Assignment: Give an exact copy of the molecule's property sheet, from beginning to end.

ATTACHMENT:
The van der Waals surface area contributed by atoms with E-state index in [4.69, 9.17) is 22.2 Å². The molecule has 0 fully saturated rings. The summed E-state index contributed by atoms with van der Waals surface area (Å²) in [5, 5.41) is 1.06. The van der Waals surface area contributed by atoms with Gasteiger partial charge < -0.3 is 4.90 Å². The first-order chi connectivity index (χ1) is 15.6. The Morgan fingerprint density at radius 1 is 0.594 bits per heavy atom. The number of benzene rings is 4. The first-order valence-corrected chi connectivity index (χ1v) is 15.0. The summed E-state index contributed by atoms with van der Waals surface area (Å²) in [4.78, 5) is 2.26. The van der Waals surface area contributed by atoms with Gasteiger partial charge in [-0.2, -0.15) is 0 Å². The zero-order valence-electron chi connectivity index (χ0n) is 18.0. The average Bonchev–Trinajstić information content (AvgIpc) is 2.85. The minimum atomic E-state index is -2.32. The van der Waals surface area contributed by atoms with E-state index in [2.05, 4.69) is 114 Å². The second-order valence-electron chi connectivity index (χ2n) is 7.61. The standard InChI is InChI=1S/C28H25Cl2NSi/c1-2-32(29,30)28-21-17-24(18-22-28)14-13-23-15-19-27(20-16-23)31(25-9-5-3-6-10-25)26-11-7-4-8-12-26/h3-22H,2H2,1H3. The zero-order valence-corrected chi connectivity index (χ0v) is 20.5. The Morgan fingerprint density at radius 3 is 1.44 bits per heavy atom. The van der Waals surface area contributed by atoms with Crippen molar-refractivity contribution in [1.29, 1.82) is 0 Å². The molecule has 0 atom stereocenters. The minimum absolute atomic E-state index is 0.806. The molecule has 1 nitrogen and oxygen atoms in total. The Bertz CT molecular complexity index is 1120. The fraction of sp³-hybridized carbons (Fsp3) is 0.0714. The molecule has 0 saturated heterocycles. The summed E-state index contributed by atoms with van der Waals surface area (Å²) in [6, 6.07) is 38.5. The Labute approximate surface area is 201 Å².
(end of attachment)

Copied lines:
The van der Waals surface area contributed by atoms with E-state index in [4.69, 9.17) is 22.2 Å². The molecule has 0 fully saturated rings. The summed E-state index contributed by atoms with van der Waals surface area (Å²) in [5, 5.41) is 1.06. The van der Waals surface area contributed by atoms with Gasteiger partial charge < -0.3 is 4.90 Å². The first-order chi connectivity index (χ1) is 15.6. The Morgan fingerprint density at radius 1 is 0.594 bits per heavy atom. The number of benzene rings is 4. The first-order valence-corrected chi connectivity index (χ1v) is 15.0. The summed E-state index contributed by atoms with van der Waals surface area (Å²) in [4.78, 5) is 2.26. The van der Waals surface area contributed by atoms with Gasteiger partial charge in [-0.2, -0.15) is 0 Å². The zero-order valence-electron chi connectivity index (χ0n) is 18.0. The average Bonchev–Trinajstić information content (AvgIpc) is 2.85. The minimum atomic E-state index is -2.32. The van der Waals surface area contributed by atoms with E-state index in [2.05, 4.69) is 114 Å². The second-order valence-electron chi connectivity index (χ2n) is 7.61. The standard InChI is InChI=1S/C28H25Cl2NSi/c1-2-32(29,30)28-21-17-24(18-22-28)14-13-23-15-19-27(20-16-23)31(25-9-5-3-6-10-25)26-11-7-4-8-12-26/h3-22H,2H2,1H3. The zero-order valence-corrected chi connectivity index (χ0v) is 20.5. The Morgan fingerprint density at radius 3 is 1.44 bits per heavy atom. The van der Waals surface area contributed by atoms with Crippen molar-refractivity contribution in [1.29, 1.82) is 0 Å². The molecule has 0 atom stereocenters. The minimum absolute atomic E-state index is 0.806. The molecule has 1 nitrogen and oxygen atoms in total. The Bertz CT molecular complexity index is 1120. The fraction of sp³-hybridized carbons (Fsp3) is 0.0714. The molecule has 0 saturated heterocycles. The summed E-state index contributed by atoms with van der Waals surface area (Å²) in [6, 6.07) is 38.5. The Labute approximate surface area is 201 Å².